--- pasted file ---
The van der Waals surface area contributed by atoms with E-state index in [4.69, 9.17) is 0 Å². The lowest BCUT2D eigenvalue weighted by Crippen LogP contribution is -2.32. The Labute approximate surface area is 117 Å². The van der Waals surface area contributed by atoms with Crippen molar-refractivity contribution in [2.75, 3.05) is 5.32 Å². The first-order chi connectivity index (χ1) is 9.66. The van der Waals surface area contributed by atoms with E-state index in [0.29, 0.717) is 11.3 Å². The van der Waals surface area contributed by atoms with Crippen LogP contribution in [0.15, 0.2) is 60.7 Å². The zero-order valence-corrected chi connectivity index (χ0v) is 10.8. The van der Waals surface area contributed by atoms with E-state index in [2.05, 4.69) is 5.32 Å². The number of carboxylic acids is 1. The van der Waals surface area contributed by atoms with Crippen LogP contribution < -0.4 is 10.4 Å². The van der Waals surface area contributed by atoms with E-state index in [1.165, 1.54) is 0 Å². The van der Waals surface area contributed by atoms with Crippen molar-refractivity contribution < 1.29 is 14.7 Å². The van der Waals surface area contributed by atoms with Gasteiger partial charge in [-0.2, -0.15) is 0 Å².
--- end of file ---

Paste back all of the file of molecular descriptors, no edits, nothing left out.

The van der Waals surface area contributed by atoms with E-state index in [4.69, 9.17) is 0 Å². The lowest BCUT2D eigenvalue weighted by Crippen LogP contribution is -2.32. The Labute approximate surface area is 117 Å². The van der Waals surface area contributed by atoms with Crippen molar-refractivity contribution in [2.75, 3.05) is 5.32 Å². The first-order chi connectivity index (χ1) is 9.66. The van der Waals surface area contributed by atoms with E-state index in [0.29, 0.717) is 11.3 Å². The van der Waals surface area contributed by atoms with Crippen LogP contribution in [0.15, 0.2) is 60.7 Å². The zero-order valence-corrected chi connectivity index (χ0v) is 10.8. The van der Waals surface area contributed by atoms with E-state index in [2.05, 4.69) is 5.32 Å². The number of carboxylic acids is 1. The van der Waals surface area contributed by atoms with Crippen LogP contribution < -0.4 is 10.4 Å². The van der Waals surface area contributed by atoms with E-state index in [1.165, 1.54) is 0 Å². The van der Waals surface area contributed by atoms with Crippen molar-refractivity contribution < 1.29 is 14.7 Å². The van der Waals surface area contributed by atoms with Gasteiger partial charge in [-0.2, -0.15) is 0 Å².